Thursday, September 01, 2005

Phoned In

Many bloggers have noted that the official Canadian government response to Hurricane Katrina has been muted; only yesterday did Paul Martin deign to issue a press release expressing his condolences towards the victims and offering assistance.

Peter MacKay has hit the nail on the head right into the softwood plank: the Liberals might have become so captivated by their own anti-American rhetoric that it overrides even simple human decency:

Conservative deputy leader Peter MacKay said he hoped that Mr. Martin's delay had nothing to do with the war of words between U.S. and Canadian politicians over the softwood-lumber rulings.

He wondered, too, whether it was "the Prime Minister's flight of fancy to avoid giving the impression that we're too close to the Americans.

"I just think there has been a lot of politics that have played out and too much attention paid to polls that seem to suggest that Canadians are not as warm to Americans as they once were," Mr. MacKay said.

Opposition critics also questioned Mr. Martin's decision to talk about softwood lumber and the disaster in the same telephone call.

Vancouver Island North MP John Duncan, the Conservative natural resources critic, said that Mr. Martin waited too long -- three weeks -- to tackle a tough phone call about softwood lumber, and is now about to mix his messages inappropriately.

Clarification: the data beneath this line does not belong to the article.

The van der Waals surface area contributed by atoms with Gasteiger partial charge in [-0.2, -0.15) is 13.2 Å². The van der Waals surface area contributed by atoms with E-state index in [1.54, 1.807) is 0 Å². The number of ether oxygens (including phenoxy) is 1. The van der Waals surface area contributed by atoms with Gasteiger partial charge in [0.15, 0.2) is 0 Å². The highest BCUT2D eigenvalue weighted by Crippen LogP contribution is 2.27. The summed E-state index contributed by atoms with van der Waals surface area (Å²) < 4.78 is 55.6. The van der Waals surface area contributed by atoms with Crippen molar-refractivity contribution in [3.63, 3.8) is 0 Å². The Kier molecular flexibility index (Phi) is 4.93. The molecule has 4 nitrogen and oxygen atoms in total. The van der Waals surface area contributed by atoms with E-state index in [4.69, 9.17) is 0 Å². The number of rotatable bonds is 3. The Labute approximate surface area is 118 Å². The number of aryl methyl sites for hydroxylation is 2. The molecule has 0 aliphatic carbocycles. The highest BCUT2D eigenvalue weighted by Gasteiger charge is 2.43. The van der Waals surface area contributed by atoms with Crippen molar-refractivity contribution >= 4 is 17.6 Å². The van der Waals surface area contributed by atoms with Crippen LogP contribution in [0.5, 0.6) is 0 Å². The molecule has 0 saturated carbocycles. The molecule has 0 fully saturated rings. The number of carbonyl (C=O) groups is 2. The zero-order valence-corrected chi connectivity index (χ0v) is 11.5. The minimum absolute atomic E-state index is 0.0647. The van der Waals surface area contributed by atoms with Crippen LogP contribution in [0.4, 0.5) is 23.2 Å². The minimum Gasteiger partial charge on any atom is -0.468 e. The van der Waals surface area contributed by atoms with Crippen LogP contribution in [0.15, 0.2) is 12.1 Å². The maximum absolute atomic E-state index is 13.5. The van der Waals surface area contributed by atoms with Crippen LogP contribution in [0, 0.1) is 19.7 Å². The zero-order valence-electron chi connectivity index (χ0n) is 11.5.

"For him now to be tying a phone call into softwood -- it rubs me the wrong way, and I'm sure it would rub the American public and the administration the wrong way, too. It's just not appropriate to tie the two things together," Mr. Duncan said.

If your next door neighbour's basement house is on fire, it might not be the best time to remind him that you've lent him your hedge trimmer and really need it back.

Paul Martin's had plenty of time to pick up the phone and call the White House to discuss the softwood lumber ruling. Spending three weeks dithering and even publicly musing about when it would be a good time to call suggests that either the issue wasn't important enough in Martin's mind to bother George Bush with, or that he knows that he's at the bottom of Bush's call-back list.

Or perhaps he's confused it (1-202-456-1111) with the Pizza Pizza number.

Do you think Tony Blair or John Howard would hesitate to pick up the phone if the U.S. upset Britain or Australia over a sensitive trade issue?

Source: Globe and Mail

1 comment:

Anonymous said...

I find it humourous that you would quote John Duncan, MP for Vancouver Island North. That is probably the only intelligent thing the man has ever said. Having heard many of his comments on the local radio stations in his riding, I can only hope that brain transplants will someday be possible. He can't think for himself.